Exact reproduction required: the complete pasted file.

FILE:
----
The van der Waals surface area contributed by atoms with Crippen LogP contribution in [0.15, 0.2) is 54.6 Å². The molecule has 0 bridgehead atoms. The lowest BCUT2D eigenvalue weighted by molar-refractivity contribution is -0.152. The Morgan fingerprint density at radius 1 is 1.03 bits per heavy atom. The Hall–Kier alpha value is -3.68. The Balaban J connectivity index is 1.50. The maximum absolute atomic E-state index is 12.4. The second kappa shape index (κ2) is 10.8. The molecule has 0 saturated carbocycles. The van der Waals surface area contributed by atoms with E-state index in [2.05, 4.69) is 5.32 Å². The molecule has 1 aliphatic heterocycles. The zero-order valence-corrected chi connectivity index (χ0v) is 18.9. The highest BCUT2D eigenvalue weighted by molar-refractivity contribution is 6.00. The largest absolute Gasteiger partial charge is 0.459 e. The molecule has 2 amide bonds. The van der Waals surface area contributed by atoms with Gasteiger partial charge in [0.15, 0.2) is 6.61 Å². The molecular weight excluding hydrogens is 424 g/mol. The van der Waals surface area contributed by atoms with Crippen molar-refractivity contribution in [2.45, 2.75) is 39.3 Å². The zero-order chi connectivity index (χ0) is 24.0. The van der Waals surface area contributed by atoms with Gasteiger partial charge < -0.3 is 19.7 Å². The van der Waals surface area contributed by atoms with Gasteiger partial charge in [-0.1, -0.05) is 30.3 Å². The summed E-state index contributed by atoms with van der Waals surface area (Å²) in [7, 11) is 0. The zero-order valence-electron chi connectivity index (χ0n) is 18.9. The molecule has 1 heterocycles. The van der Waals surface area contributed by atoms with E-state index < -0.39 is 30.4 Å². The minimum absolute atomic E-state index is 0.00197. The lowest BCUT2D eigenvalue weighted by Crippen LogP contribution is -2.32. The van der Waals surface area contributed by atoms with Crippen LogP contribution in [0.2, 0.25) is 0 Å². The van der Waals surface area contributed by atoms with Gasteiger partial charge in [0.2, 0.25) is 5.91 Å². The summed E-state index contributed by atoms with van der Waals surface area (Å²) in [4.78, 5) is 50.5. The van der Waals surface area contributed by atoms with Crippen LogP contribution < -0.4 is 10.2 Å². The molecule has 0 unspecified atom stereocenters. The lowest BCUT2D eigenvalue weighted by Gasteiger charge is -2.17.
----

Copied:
The van der Waals surface area contributed by atoms with Crippen LogP contribution in [0.15, 0.2) is 54.6 Å². The molecule has 0 bridgehead atoms. The lowest BCUT2D eigenvalue weighted by molar-refractivity contribution is -0.152. The Morgan fingerprint density at radius 1 is 1.03 bits per heavy atom. The Hall–Kier alpha value is -3.68. The Balaban J connectivity index is 1.50. The maximum absolute atomic E-state index is 12.4. The second kappa shape index (κ2) is 10.8. The molecule has 0 saturated carbocycles. The van der Waals surface area contributed by atoms with E-state index in [2.05, 4.69) is 5.32 Å². The molecule has 1 aliphatic heterocycles. The zero-order valence-corrected chi connectivity index (χ0v) is 18.9. The highest BCUT2D eigenvalue weighted by molar-refractivity contribution is 6.00. The largest absolute Gasteiger partial charge is 0.459 e. The molecule has 2 amide bonds. The van der Waals surface area contributed by atoms with Gasteiger partial charge in [0.15, 0.2) is 6.61 Å². The molecular weight excluding hydrogens is 424 g/mol. The van der Waals surface area contributed by atoms with Crippen molar-refractivity contribution in [2.45, 2.75) is 39.3 Å². The zero-order chi connectivity index (χ0) is 24.0. The van der Waals surface area contributed by atoms with Gasteiger partial charge < -0.3 is 19.7 Å². The van der Waals surface area contributed by atoms with Gasteiger partial charge in [-0.1, -0.05) is 30.3 Å². The summed E-state index contributed by atoms with van der Waals surface area (Å²) in [7, 11) is 0. The zero-order valence-electron chi connectivity index (χ0n) is 18.9. The molecule has 1 heterocycles. The van der Waals surface area contributed by atoms with E-state index < -0.39 is 30.4 Å². The minimum absolute atomic E-state index is 0.00197. The lowest BCUT2D eigenvalue weighted by Crippen LogP contribution is -2.32. The van der Waals surface area contributed by atoms with Crippen LogP contribution in [0.2, 0.25) is 0 Å². The van der Waals surface area contributed by atoms with Gasteiger partial charge in [0.2, 0.25) is 5.91 Å². The summed E-state index contributed by atoms with van der Waals surface area (Å²) in [4.78, 5) is 50.5. The van der Waals surface area contributed by atoms with Crippen LogP contribution < -0.4 is 10.2 Å². The molecule has 0 unspecified atom stereocenters. The lowest BCUT2D eigenvalue weighted by Gasteiger charge is -2.17.